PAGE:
On my recent business trip to the U.K., I was able to enjoy a little bit of tourism in Devonshire including Salzebury Cathedral where the Magna Carta (or at least the best extant copy) is located, the fantastic city of Bath, and the amazine pre-historic site called Stonehenge.

The weather was quite bad – cold, rainy, and quite windy. Stonehenge is a world famous site and rightly one of the Seven Wonders of the World. And I’m sure you’ve seen many pictures of it. However, there’s simply no comparison to visiting the place in person.

Founded by the Romans as a thermal spa, Bath became an important centre of the wool industry in the Middle Ages. In the 18th century, under George III, it developed into an elegant town with neoclassical Palladian buildings, which blend harmoniously with the Roman baths that were rediscovered at about the time.

The Romans had no way of knowing about the geological explanation for a hot spring. So they attributed it to the magical power of the goddess Minerva. So it became a holy site for both physical and spiritual cleansing.

My favorite thing about Bath was a fantastic little eatery called Sally Lunn’s that was opened in the 1600’s. Jane Austin ate there. Sally Lunn made a sweet bun that became the talk of English society as they visited Bath for their vacations. I got to enjoy a Sally Lunn bun with fresh strawberry jam and a local delicacy called clotted cream. This stuff was the best stuff on God’s green earth. It was a unusual combination of ice cream and butter, but better than each individually.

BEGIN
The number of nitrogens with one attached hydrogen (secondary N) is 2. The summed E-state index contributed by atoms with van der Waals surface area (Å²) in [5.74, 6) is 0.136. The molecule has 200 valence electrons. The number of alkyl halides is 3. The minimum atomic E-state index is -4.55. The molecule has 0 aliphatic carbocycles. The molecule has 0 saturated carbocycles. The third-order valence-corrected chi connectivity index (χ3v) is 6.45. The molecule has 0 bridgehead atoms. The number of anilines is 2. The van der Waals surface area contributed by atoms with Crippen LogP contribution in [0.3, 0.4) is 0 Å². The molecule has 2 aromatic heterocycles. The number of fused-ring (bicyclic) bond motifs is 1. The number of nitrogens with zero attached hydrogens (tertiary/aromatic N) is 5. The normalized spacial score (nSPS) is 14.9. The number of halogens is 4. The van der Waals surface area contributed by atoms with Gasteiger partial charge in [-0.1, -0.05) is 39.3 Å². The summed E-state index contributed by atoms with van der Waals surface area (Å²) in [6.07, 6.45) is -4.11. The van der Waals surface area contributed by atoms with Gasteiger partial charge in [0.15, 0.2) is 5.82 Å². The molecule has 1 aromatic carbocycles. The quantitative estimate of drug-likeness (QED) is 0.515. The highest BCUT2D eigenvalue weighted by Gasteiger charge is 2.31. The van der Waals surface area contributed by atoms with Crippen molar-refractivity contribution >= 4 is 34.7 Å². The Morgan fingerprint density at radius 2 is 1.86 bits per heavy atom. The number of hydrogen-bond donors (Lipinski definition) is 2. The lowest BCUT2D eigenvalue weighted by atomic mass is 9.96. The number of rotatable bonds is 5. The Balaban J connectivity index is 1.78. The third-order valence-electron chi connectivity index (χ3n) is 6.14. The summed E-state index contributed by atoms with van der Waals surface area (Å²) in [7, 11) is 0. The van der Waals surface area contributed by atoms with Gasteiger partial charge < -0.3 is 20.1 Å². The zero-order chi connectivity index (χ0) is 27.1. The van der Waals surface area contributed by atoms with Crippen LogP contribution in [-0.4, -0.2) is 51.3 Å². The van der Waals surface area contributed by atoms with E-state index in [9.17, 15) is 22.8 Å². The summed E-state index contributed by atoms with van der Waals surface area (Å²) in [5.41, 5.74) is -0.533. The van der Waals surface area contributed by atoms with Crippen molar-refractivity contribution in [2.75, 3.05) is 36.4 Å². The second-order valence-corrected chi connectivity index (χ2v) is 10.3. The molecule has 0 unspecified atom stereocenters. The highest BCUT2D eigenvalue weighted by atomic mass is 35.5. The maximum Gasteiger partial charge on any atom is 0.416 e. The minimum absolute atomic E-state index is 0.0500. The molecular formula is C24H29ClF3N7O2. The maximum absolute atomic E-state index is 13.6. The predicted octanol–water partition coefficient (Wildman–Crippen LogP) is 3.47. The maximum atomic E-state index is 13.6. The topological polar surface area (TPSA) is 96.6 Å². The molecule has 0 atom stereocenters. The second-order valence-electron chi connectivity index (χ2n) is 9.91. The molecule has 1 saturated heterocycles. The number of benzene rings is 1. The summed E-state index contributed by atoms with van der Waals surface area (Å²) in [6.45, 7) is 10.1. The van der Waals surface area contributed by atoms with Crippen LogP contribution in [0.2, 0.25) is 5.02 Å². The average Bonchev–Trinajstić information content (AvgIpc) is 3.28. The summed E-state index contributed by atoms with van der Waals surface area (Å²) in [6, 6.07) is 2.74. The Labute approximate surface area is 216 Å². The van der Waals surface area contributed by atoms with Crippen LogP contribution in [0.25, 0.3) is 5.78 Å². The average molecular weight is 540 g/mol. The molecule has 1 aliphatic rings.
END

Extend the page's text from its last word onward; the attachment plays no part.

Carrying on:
Seeing the Magna Carta in person was really amazing. It was a lot like seeing the Constitution in person, since the Magna Carta was one of the first major guarantors of individual rights in the Western World. You’d think that none of the rights described in the Magna Carta would need to be guaranteed, but evidently King John was abusing the English so badly that something had to be done.
For example, right #7 guaranteed a widow immediate access to her inheritance and right #8 guaranteed her the right not to be forced to remarry. Evidently, John was absconding with the inheritance of widows and/or forcing them to marry his cronies so that he could take their property. Go to to see the full text of the document.

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